that was my thursday evening/night

              ps... the best part was when she told me i had a survey done because i hate children and that i am heartless and need a bible----no shit----she really said that as part of her 'rational' 'discussion' about why she pulled out the stake marking the lot marker...

              hope you are having a better day than she is...i am sure she is ruminating somewhere trying to figure out how to get a surveyor to move the property line that has been set....

              -ska
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                Re: 'neighbors' can really suck

                Fri, March 17, 2006 - 10:08 AM
                I am sooo glad you had a survey done. Just read through this thread. My folks had a nightmare with a new neighbor and their property line. And that line had been there for 100 years!
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                Re: 'neighbors' can really suck

                Thu, March 23, 2006 - 3:52 PM
                the bitch invoked the "bible" eh?

                Say no more. You neede a fence because she is Satan's spawn as are all bible thumpers.
                • Re: 'neighbors' can really suck

                  Thu, March 23, 2006 - 6:04 PM
                  yeah...it has been weird to say the least.

                  i set a meditating garden buddha in a spot facing her house in silent reply to her 'bible' comment...

                  taking the high road and feeling good about that...but then the fence nears so i am happy.

                  -ska
                  • This is the maximum depth. Additional responses will not be threaded.

                    Re: 'neighbors' can really suck

                    Mon, March 27, 2006 - 1:31 PM
                    I love the "meditating buddha" idea! ;D

                    We live on a corner lot, and I have to keep asking (why ask? I should demand!) that people stop walking across my yard! I don't care if it's not some high-maintenance, picture-perfect, manicured lawn. People should NOT walk across someone else's yard!!!! And, I'm just about tired of telling people to not let their dogs use my yard as a toilet! }:O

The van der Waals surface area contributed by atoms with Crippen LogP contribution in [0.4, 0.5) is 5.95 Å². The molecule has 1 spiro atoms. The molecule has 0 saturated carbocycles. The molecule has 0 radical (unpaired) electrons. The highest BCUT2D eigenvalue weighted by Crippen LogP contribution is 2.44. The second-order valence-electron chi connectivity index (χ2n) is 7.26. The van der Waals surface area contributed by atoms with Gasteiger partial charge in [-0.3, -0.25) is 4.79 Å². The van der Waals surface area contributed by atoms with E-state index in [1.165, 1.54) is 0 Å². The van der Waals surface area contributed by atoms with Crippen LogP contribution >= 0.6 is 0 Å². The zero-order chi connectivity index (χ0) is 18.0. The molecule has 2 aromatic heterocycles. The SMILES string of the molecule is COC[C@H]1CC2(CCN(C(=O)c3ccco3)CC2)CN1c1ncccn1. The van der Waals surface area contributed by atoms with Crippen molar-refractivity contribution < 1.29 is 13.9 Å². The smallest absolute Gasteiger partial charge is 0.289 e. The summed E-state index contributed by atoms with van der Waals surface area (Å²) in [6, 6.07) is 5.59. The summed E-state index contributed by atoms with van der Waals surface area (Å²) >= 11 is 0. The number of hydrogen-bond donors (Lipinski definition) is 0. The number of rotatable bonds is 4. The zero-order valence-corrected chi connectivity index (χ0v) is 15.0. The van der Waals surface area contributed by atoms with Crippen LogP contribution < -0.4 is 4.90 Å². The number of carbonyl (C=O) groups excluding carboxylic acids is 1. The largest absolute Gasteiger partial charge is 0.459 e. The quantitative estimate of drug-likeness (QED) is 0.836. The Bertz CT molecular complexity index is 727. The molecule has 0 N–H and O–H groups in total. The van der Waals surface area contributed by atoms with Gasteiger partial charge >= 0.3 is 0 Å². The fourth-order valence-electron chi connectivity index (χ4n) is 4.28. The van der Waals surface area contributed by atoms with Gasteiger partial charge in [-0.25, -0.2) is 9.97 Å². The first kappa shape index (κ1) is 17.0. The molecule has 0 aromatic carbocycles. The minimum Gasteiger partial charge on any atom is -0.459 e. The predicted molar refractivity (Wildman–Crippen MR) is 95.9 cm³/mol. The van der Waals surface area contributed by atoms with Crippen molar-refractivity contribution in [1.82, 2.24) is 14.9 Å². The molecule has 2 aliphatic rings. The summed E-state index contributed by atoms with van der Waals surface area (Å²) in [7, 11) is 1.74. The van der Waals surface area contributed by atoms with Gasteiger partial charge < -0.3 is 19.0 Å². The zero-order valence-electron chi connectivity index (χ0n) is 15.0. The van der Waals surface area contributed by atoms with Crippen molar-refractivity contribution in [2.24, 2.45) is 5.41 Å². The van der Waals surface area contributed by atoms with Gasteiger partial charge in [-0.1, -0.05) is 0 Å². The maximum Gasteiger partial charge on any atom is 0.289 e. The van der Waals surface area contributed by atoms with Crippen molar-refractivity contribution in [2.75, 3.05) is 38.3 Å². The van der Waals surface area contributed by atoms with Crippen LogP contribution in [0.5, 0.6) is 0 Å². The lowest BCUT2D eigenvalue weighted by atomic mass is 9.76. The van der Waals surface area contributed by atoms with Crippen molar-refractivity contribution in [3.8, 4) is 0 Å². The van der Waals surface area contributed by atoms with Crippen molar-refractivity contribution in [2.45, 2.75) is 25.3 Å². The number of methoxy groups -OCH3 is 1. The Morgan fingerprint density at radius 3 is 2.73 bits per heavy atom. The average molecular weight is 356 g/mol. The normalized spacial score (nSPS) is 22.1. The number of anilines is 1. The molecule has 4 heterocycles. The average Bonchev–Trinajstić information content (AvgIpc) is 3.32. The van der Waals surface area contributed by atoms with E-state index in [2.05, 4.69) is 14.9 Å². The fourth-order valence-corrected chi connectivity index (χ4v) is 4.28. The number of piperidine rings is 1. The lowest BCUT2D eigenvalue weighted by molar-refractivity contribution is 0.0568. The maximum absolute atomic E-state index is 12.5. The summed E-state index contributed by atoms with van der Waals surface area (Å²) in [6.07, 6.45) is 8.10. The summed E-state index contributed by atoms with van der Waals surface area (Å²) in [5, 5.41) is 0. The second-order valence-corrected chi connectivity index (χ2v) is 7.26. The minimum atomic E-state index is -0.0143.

So, I'm also going to take the advice here and hire a surveyor. Then, we're putting up a block wall. As far and as high as the zoning laws will allow.

                    Then, I'm going to put a meditating buddha staring out at everyone! :P


                    namaste,
                    alex
  • Re: surveying property lines

    Tue, February 28, 2006 - 10:10 PM
    OK.
    I went to the county and looked.
    They provided aiial phots iwth lot lines.
    In my neighborhood, all the lot lines need to be moed to the west.
    Surveyors tell me that there should be posts at the lot lines.
    Well, my house was built in 1941.
    Wonder how to get te county to reconsider their cuurent lot lines.

    I don't know.

    Thanks.
    Dave
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      Re: surveying property lines

      Wed, March 1, 2006 - 12:29 AM
      If you have a previous survey, the only reason to have a new one done is to account for any changes that have occurred, such as new buildings, new driveways, new fences, etc. But a new survey should not result in your lot lines moving. The lot lines should always remain the same, because each survey should use the same reference points and same measurements. Modern surveying is very accurate, and even relatively old surveys were pretty good in urban areas. It is the very old surveys of rural land that get dicey.

      If there is a discrepancy in your lot lines from one survey to another, then someone made a mistake. People can move fences or driveways or buildings but the lot line doesn't move. A lot line does not move the same way a line of longitude or latittude does not move.

      Now, if you need to change your lot lines for some reason, you can petition the local government to allow you to "replat" the property. This is done, for example, when you subdivide a lot, or merge two subdivied lots back together.